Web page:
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How Financial Institutions Can Reduce AI Regulation Risk

At a Glance

Regulations, proposals and guidance on the use of artificial intelligence (AI) for financial institutions are arriving thick and fast.It’s increasingly clear that the current stock of machine learning algorithms are in tension with the changing regulatory landscape. In contrast, Causal AI, a new category of human-centered machine intelligence, can ease adoption of responsible AI and greatly reduce regulation riskIn this article, we take a deep dive on The Monetary Authority of Singapore’s (MAS) comprehensive FEAT principles, which are at the vanguard of this incoming wave of guidance and regulation. We outline why Causal AI is the technology that banks and insurers need to comply with FEAT.

What is FEAT?

The FEAT principles offer guidance for financial institutions on how to responsibly adopt and use AI systems. The principles were published in November 2018 with additional guidance issued in February of this year.

The principles focus on four interrelated pillars — Fairness, Ethics, Accountability, and Transparency — which combine to provide a comprehensive AI governance framework. 

Like the EU’s wide-ranging AI regulations, FEAT adopts a “materiality” or “risk-tiered” approach. Meaning that the application of the principles should be calibrated to how risky a given AI decision system is. Many core financial services AI use cases are highly material — including predictive underwriting, fraud detection, credit decisioning, and customer-facing marketing. 

Another theme of FEAT is that best practice AI governance should be in the DNA of the model development lifecycle, from data collection through to in-flight model diagnostics, and shouldn’t be viewed as an afterthought.


There is an AI trust crisis in the financial sector. To give one data point — 1 in 2 banks believe that not enough is understood about the unintended consequences of AI.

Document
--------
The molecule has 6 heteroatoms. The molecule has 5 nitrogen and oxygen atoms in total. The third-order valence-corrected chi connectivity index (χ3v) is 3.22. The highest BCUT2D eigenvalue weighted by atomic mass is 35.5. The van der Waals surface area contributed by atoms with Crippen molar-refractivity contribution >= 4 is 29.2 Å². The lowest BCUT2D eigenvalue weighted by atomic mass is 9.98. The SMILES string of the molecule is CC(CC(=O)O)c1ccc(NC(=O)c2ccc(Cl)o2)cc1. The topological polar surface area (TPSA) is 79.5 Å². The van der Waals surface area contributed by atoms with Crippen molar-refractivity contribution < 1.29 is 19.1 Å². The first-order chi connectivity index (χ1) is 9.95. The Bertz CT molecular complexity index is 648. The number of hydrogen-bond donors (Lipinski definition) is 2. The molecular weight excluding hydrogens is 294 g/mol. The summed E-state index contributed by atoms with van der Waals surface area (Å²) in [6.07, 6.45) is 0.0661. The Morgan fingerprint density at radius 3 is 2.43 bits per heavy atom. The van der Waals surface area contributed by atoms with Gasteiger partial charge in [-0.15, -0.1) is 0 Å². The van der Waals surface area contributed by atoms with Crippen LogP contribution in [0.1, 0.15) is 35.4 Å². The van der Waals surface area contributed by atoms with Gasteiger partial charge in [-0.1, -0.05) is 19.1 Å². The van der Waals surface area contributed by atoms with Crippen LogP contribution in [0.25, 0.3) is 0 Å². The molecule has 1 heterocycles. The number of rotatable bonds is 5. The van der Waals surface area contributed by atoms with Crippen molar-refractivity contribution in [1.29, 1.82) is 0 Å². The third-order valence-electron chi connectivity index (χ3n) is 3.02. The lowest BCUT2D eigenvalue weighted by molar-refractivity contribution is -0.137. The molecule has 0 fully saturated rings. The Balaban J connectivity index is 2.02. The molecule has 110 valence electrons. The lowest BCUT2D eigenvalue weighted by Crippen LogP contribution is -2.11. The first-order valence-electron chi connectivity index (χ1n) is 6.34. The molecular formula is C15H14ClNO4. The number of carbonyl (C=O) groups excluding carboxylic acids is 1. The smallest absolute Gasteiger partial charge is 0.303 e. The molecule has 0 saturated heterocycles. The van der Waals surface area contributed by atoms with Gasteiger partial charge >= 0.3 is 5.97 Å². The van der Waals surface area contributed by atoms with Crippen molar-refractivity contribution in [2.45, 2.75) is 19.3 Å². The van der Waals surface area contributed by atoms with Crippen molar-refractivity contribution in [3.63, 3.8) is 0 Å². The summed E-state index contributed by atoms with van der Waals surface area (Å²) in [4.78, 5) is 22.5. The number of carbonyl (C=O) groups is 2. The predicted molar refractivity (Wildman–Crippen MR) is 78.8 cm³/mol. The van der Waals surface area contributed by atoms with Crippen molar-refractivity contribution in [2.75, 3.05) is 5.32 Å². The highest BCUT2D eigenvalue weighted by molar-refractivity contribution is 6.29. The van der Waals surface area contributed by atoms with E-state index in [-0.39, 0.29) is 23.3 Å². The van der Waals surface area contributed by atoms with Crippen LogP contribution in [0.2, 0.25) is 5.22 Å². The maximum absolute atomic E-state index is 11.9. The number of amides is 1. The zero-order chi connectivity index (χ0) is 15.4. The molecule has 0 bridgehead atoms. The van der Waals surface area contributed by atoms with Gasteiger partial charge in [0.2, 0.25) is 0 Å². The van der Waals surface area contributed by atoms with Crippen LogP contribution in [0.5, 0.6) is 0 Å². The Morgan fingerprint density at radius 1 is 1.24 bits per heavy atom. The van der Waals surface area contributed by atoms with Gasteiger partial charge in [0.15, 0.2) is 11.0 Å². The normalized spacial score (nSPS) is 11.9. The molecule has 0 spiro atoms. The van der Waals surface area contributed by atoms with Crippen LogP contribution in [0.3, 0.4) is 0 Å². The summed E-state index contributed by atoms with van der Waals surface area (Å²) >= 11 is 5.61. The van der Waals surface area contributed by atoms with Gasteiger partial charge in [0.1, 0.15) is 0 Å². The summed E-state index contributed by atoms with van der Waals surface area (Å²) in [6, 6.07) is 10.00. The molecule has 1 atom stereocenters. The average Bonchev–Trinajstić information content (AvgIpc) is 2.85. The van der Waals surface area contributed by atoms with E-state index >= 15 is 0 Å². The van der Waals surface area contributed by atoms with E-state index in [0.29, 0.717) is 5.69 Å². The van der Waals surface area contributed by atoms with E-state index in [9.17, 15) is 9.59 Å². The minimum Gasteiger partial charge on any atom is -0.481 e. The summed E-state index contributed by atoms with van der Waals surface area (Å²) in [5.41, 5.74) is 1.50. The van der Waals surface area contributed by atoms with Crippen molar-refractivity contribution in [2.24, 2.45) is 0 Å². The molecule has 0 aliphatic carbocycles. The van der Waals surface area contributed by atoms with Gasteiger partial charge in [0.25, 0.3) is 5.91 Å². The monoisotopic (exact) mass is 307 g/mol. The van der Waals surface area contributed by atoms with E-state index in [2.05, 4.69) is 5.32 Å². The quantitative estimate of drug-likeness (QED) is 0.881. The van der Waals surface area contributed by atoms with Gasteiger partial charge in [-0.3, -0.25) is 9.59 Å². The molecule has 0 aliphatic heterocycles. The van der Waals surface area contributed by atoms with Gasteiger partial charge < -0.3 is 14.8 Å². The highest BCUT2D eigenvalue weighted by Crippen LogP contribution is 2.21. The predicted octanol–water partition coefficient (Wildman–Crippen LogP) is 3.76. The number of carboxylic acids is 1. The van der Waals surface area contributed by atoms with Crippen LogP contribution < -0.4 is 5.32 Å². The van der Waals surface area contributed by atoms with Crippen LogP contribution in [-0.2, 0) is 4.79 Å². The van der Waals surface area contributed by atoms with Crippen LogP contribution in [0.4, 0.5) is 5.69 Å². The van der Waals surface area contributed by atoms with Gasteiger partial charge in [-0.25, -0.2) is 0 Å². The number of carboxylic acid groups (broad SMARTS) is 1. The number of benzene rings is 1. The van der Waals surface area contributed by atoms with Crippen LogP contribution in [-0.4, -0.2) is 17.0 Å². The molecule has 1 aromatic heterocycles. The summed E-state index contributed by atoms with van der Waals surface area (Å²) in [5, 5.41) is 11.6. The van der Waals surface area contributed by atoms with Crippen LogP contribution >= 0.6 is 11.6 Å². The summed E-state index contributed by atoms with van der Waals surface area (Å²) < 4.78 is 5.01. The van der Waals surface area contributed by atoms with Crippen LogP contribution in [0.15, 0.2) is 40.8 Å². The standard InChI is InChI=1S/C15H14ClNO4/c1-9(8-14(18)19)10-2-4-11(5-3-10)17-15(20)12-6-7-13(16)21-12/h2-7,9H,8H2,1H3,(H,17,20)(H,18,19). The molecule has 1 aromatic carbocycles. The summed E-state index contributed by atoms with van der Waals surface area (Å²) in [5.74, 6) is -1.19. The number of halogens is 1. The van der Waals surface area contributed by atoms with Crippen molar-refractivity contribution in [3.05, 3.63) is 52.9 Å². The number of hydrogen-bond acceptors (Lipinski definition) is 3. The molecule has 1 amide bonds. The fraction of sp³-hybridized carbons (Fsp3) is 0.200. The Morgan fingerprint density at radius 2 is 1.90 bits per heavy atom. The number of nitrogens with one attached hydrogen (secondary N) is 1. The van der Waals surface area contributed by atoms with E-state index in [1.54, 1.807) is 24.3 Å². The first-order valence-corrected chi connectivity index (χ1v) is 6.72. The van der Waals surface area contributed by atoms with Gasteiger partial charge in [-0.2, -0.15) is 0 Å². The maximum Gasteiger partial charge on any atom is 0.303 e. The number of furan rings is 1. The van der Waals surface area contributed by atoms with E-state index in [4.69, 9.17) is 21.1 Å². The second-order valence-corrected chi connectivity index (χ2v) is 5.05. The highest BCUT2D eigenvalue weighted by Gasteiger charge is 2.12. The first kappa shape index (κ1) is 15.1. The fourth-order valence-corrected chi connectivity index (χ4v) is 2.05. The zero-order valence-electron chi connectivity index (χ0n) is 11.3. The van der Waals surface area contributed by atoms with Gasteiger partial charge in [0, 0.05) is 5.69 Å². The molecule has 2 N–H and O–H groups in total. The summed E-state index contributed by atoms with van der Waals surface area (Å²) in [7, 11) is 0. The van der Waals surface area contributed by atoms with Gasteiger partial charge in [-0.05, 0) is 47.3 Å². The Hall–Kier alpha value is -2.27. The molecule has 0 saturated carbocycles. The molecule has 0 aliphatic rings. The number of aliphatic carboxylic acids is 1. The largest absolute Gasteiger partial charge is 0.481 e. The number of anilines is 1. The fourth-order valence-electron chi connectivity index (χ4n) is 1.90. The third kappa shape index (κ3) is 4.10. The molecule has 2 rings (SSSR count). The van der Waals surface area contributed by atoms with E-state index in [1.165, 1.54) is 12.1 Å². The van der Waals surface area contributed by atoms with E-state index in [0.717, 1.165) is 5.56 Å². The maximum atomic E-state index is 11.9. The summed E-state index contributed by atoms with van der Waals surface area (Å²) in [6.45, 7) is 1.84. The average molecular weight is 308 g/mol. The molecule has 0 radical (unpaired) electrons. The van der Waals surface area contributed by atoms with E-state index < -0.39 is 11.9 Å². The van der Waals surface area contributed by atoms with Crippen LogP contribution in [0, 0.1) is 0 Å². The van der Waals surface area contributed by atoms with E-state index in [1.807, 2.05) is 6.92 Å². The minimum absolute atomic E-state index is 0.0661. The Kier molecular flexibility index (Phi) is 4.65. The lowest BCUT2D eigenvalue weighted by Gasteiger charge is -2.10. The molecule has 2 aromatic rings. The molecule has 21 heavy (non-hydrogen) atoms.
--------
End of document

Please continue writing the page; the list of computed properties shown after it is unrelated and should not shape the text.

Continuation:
MAS traces this trust crisis back to the shortcomings of current machine learning, which works by extracting correlations from data. They state that concerns about machine learning include that it:

  • “May not always be explainable.”
  • “Could be affected by a drop off in predictive accuracy in the face of rapid changes, such as those seen during the COVID-19 pandemic.”
  • “Runs the risk of accentuating biases based on the data used to train the models”. 
  • “Learns by memorisation and draws false patterns from limited past data, a concept known as ‘overfitting’.”

These concerns “hold back adoption at scale”. We couldn’t agree more. Better technology is needed. Across each of the FEAT pillars, we show why Causal AI is that technology.

Fairness (FEAT)

Current AI systems are known to amplify the biases of tech developers and deepen existing societal disadvantages, according to Pew Research. The problem stems from the foundations of correlation-based machine learning — in particular the assumption that the future will be very similar to the past. This assumption can lead algorithms to project historical injustices into the future. 

The FEAT proposals recommend embedding fairness controls in AI systems, but they are noncommittal on which fairness criteria to implement. Another Singaporean regulator, the PDPC, has issued its own AI Governance Framework that is complementary to FEAT. The PDPC Framework recommends, “performing counterfactual fairness testing… ensuring that a model’s decisions are the same in both the real world and in a counterfactual world where attributes deemed sensitive (such as race or gender) are altered.”

Counterfactual fairness testing demands Causal AI. It is one of the most promising approaches to AI fairness — see The Alan Turing Institute’s work on counterfactual fairness, DeepMind’s research on causal Bayesian networks, and causaLens’ own research setting out a regulatory framework for developing fair AI. 

FEAT recognizes that “for both banking and insurance, cross functional discussions among management, data scientists, and experts in the fields of law, ethics and compliance are critical to determining the optimal strategy for fairness in their AIDA [artificial intelligence and data analytics] systems.” Causal AI enables experts, who best understand what fairness amounts to in their business and market, to interact with and constrain models. They can do so before models have been exposed to data, ensuring the AI doesn’t learn to unfairly discriminate in deployment. 

Continue learning about how Causal AI promotes fairness here

The causaLens Decision-Making Platform leverages the most powerful counterfactual fairness tools for credit decisioning and all other ethically sensitive financial use cases. 

Ethics & Accountability (FEAT)

The Ethics and Accountability principles are focussed on aligning AI systems with the firm’s ethical values, and ensuring that businesses are held accountable for their AI systems’ decisions — both internally and externally.